A loyal assistant, a former judo champion and a boyhood Canary - the men behind new Ipswich boss Lambert
PUBLISHED: 13:29 29 October 2018 | UPDATED: 10:17 30 October 2018
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New Ipswich Town manager Paul Lambert has brought a team of three with him to Portman Road. ANDY WARREN looks at the men behind the boss.
Stuart Taylor – assistant manager
Lambert will once again be assisted by Stuart Taylor following his move to Portman Road, with the pair having been together at Aston Villa, Wolves and Stoke.
The 43-year-old enjoyed a 17-year career in Scotland, most notably featuring for St Mirren and Airdrieonians before making the move into coaching.
He’s highly thought of in the coaching world, having undertaken development roles during his career. He spent just a handful of days as Rangers’ U20s manager before being poached by Lambert at Stoke as his No.2 and cites his fellow Glaswegian as being a major influence on his career.
He took his coaching badges while he was still playing and is known to be studious in his approach, while he has also been a manager in his own right following a spell with Irish side Limerick.
“I’ve learned loads from Paul,” he said last year. “A lot of my work as a coach has been under a Spanish style. I went there to quite a few clubs – not just to understand about first-team football, but also their academies and philosophies.
“Paul has a German belief and I’m gaining heaps from that ethos, putting it towards what I’ve seen before. It’s a wonderful combination.”
Upon securing his services at Stoke, Lambert stated his belief that Taylor would play a big part in ensuring unity throughout the camp. The new Ipswich assistant sees Lambert as having similar qualities. “I know what Paul is like, in terms of how in-depth he is, and the knowledge and the enthusiasm that he carries,” he said. “The way that he goes about his work is great for me to learn from. “He always makes sure he gets to watch so many games – under 23s, under 18s, home and away – and to be able to link up with him again is really important for me.”
Jim Henry – fitness coach
The Scot is a former champion judoka who entered football in 1996, spending 10 years at Celtic in an athletic performance role.
He moved to England in 2006, taking up a similar position at Aston Villa before moving on to Hibernian in 2010, Sunderland in 2011 and crossing the Glasgow divide to Rangers in 2013.
He linked up with Lambert for the first time in January this year after a spell with Bury, but departed along with the Scot after the Potters were unable to secure their Premier League status.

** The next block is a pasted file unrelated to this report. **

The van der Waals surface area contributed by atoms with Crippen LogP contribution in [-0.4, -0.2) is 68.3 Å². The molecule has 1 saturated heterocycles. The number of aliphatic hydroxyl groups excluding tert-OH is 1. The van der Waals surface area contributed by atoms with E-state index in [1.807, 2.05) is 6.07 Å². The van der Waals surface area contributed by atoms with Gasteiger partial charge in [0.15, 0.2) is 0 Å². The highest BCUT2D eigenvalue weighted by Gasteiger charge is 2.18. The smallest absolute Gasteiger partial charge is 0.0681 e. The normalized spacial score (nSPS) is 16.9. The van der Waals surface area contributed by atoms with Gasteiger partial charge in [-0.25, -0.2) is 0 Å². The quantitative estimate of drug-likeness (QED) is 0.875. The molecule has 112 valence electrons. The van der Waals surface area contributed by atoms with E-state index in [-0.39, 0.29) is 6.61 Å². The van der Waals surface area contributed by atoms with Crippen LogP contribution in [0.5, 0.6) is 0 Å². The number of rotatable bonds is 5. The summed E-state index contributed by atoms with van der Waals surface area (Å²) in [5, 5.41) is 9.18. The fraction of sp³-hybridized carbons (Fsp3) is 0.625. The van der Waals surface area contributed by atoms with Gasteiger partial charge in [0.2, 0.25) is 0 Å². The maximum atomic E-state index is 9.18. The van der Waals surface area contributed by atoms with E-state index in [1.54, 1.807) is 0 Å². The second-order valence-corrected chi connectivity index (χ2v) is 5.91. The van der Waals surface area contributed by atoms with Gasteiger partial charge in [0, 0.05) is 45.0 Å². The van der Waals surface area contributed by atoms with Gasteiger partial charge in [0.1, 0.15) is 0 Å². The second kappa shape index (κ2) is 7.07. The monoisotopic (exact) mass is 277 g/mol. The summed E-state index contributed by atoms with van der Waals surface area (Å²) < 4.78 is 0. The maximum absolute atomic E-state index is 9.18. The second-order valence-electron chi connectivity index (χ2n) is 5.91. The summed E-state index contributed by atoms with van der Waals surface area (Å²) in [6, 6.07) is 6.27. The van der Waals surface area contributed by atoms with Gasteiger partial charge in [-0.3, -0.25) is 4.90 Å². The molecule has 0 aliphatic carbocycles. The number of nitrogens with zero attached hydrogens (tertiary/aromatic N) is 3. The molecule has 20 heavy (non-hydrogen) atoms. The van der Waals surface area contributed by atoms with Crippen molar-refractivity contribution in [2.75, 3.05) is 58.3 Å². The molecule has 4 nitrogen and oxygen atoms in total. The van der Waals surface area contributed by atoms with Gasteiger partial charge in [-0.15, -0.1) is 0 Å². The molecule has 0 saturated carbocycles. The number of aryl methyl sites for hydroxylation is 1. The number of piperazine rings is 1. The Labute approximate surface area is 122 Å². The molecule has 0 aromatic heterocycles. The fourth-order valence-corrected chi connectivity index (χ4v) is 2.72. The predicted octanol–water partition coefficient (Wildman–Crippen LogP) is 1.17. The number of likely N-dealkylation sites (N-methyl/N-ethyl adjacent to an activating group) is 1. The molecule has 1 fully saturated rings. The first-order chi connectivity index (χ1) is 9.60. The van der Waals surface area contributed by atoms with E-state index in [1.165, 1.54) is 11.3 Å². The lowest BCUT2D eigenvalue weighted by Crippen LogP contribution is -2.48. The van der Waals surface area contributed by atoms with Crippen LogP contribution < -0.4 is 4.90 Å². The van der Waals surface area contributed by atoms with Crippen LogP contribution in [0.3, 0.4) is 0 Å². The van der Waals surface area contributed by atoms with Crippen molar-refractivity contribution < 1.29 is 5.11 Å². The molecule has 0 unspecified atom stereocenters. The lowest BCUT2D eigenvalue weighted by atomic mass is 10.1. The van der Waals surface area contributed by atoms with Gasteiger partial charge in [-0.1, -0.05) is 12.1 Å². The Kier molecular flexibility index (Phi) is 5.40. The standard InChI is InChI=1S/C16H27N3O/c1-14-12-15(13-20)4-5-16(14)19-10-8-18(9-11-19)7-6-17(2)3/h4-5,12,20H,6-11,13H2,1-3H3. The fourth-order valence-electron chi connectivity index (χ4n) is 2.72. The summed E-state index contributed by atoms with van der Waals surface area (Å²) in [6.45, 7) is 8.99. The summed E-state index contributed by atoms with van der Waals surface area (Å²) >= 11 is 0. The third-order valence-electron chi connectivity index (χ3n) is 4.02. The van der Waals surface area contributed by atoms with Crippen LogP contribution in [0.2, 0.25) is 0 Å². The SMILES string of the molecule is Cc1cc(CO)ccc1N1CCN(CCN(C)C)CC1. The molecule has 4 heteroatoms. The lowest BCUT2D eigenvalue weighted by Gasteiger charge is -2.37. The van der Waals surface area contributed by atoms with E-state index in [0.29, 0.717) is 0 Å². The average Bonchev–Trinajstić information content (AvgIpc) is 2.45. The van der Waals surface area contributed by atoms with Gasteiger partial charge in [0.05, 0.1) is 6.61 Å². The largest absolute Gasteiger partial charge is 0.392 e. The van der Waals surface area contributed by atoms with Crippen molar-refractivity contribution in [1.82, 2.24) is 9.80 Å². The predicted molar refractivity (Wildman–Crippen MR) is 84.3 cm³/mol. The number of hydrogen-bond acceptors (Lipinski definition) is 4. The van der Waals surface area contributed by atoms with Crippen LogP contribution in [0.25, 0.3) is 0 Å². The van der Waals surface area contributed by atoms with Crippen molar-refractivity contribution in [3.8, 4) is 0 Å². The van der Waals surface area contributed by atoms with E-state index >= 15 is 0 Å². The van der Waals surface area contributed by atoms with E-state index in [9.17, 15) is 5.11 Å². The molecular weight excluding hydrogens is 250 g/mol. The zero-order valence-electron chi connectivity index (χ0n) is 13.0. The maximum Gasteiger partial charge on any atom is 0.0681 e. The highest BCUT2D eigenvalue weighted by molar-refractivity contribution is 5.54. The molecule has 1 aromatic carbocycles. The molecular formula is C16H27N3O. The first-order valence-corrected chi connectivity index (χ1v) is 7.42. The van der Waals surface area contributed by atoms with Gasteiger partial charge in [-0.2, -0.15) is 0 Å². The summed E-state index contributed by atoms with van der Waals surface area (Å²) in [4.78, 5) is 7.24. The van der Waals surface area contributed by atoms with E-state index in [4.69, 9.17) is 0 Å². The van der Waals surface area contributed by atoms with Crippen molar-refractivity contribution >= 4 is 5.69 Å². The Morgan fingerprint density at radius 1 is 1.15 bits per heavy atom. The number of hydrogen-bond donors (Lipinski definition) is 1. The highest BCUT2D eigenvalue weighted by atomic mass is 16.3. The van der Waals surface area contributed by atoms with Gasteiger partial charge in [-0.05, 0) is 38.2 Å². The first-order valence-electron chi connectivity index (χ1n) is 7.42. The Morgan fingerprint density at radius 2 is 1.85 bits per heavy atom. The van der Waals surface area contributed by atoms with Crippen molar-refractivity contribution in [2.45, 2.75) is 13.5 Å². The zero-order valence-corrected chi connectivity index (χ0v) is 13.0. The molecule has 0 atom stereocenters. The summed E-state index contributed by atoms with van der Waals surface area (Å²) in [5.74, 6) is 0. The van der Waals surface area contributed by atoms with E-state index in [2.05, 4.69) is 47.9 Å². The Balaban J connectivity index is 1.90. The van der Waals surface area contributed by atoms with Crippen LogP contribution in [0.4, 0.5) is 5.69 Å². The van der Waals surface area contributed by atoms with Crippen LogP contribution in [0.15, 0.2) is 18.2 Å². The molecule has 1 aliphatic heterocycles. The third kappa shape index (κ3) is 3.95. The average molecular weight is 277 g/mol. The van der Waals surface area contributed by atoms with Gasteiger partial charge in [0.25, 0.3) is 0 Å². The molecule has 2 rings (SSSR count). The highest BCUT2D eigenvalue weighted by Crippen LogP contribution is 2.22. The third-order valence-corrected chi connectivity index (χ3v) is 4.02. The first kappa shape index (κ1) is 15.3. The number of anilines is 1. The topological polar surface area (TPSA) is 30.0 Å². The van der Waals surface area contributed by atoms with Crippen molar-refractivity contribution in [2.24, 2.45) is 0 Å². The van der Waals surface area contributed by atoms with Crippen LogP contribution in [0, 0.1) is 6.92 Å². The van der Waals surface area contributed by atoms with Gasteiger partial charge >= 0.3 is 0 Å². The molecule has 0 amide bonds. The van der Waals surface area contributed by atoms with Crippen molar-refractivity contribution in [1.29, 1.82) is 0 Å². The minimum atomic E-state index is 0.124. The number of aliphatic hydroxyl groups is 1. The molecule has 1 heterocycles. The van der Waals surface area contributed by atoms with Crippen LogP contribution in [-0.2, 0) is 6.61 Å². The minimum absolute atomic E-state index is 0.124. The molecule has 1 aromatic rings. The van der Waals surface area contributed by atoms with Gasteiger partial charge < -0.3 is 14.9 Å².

Lambert’s sides are worked hard in training and fitness is a key part of his approach, with Henry now set to be a driving force behind that. He will inherit a group of players who were put through a rigorous pre-season under Paul Hurst and Chris Doig and were worked hard at Playford Road, but Henry and Lambert will now need to evaluate what they have before imprinting their own approach on the club.
Henry comes from a sports science background, which fits into the new approach owner Marcus Evans spoke of in the summer and laid out by Hurst, and played a role in the planning and construction of Villa’s Bodymoor Heath complex.
“The technology at the very top of football has changed dramatically but the nedd for work rate has never change,” he once said.
He is an imposing character, with former Villa midfielder James Milner once saying: “We do what Jim the fitness guy says.”
Matt Gill – first team coach
Lambert isn’t the only Norwich connection arriving at Portman Road this week.
Boyhood Canary Gill was one of Lambert’s players during his first two seasons at Carrow Road, but injuries restricted his involvement with a team which secured back-to-back promotions to just 14 appearances during that time.
His career ended in 2014 after further stops at Bristol Rovers and Tranmere before becoming assistant manager at the latter.
He moved back to Carrow Road in 2015 and held a number of youth team roles before becoming lead Under 23 coach in February 2017.
He’s now been poached to work across the border on the Blue half of the East Anglian Derby divide.
“I had a good relationship with Matt,” Norwich boss Daniel Farke said on Saturday. “But he made it clear he wanted the opportunity of first team football. We wish him all the best.”
He was well thought of at Carrow Road having played an influential role in the recent emergence of Todd Cantwell, Max Aarons and Jamal Lewis into the Canaries first-team of late and was at the forefront of a drive to bring young players into the first team.
“We can’t rest on our laurels,” he said recently. “We need to keep producing and there is ultimately a lot of pressure on staff to do that and make sure we’re doing the stuff needed for the players to progress.
“This year there’s some excellent boys in both U18 and U23 groups once again, and all the way down. We just need to make sure we’re accountable for doing what we need to do to make sure they’re ready for that opportunity once it comes along.”